There were a lot of cars in the car park, but I saw no one on this long walk. It was a greyish afternoon, a bit windy for bird watching but good to get out. And still plenty to look at (never mind the mosses!).
I was very happy to get this shot of Blue Fleabane, considering the way it was jumping about in the wind.
I found a large colony of willow and birch in one of the dune slacks – probably not great news for the plants, but it just shows how quickly things can change.
The wind had left its sweeping marks on the dune sand.
There were reminders everywhere that we’re well into autumn now. The sunny yellow of the Sea Sandwort leaves stood out.
I also liked the way the Silverweed leaves colour up then make silvery curls.
And there were bright red stalks on the sycamore seedlings.
Moss-wise, I took pictures and a sample of the vivid green moss which looks like a miniature forest, for later ID, but also couldn’t resist these furry clumps of Grimmia pulvinata on the tank traps.
I stopped to look at a bird, and became aware that a squirrel was tutting at me behind my back. I listened and watched for a while, but never saw it. However, there was plenty of evidence on the ground…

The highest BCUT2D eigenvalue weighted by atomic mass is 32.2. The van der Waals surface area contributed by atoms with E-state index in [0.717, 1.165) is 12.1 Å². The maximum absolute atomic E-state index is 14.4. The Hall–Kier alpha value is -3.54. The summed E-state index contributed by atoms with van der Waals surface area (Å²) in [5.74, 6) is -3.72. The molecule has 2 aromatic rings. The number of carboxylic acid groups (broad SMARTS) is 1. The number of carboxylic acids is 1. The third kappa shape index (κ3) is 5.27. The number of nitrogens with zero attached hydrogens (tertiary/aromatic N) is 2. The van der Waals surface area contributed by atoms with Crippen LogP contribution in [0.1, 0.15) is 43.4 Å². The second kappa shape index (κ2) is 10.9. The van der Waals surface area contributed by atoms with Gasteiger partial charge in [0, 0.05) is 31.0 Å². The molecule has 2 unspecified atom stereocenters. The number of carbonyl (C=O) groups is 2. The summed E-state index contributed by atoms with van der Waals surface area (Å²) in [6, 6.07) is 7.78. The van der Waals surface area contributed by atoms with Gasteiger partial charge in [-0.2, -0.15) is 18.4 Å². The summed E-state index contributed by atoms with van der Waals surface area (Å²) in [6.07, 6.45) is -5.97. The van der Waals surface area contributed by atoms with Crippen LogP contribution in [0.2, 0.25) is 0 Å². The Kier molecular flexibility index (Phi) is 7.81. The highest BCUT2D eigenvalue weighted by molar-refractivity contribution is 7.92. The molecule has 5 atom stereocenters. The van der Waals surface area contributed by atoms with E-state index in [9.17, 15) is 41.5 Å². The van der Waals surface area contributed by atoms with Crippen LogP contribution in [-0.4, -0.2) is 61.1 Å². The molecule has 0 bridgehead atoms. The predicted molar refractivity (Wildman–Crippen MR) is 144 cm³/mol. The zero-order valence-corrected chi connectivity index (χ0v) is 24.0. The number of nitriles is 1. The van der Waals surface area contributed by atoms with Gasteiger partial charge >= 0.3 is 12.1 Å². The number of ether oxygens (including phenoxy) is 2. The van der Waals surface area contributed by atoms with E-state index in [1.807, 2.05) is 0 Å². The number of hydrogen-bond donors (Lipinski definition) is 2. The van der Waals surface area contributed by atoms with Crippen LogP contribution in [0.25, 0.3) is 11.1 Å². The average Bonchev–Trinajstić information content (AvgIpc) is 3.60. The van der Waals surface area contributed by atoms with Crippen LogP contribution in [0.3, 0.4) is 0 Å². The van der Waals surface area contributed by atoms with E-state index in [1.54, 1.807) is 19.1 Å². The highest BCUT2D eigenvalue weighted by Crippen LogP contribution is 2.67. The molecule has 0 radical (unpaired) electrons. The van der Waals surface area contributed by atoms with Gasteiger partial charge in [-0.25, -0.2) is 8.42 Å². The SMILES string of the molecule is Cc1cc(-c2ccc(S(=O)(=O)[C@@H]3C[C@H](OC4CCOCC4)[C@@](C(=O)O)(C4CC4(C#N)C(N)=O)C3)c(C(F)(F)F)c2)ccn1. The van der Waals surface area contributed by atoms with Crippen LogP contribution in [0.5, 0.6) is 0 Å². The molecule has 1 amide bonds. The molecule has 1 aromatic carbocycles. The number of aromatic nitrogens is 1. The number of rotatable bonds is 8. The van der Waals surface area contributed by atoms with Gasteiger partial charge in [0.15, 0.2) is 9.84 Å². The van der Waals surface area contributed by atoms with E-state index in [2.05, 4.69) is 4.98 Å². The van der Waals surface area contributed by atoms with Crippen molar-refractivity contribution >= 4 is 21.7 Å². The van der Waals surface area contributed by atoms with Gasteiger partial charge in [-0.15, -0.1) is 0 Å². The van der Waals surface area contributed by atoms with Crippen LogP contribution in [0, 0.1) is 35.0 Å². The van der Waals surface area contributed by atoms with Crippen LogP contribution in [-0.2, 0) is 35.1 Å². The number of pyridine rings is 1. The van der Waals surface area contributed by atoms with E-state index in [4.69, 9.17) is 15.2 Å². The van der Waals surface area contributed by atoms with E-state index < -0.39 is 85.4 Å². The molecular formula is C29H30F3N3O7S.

At the end of the path, the tide was too far out for many birds, but there were a couple of seals on a sandbank.
Decided to go the long way back, down through the wood, along the side of the military base, then across the moor and up the road to the car park. It turned out to be a bit of a hike. However, there were some good things to look at.
I also saw the rusty liverwort Nowellia curvifolia on its rotting log, some Lesser Stitchwort still flowering on the moor, two kinds of heather in the wood (too dark to photograph) and – finally, when I was getting quite tired – two squirrels scampering about at the foot of the beech trees beside the road.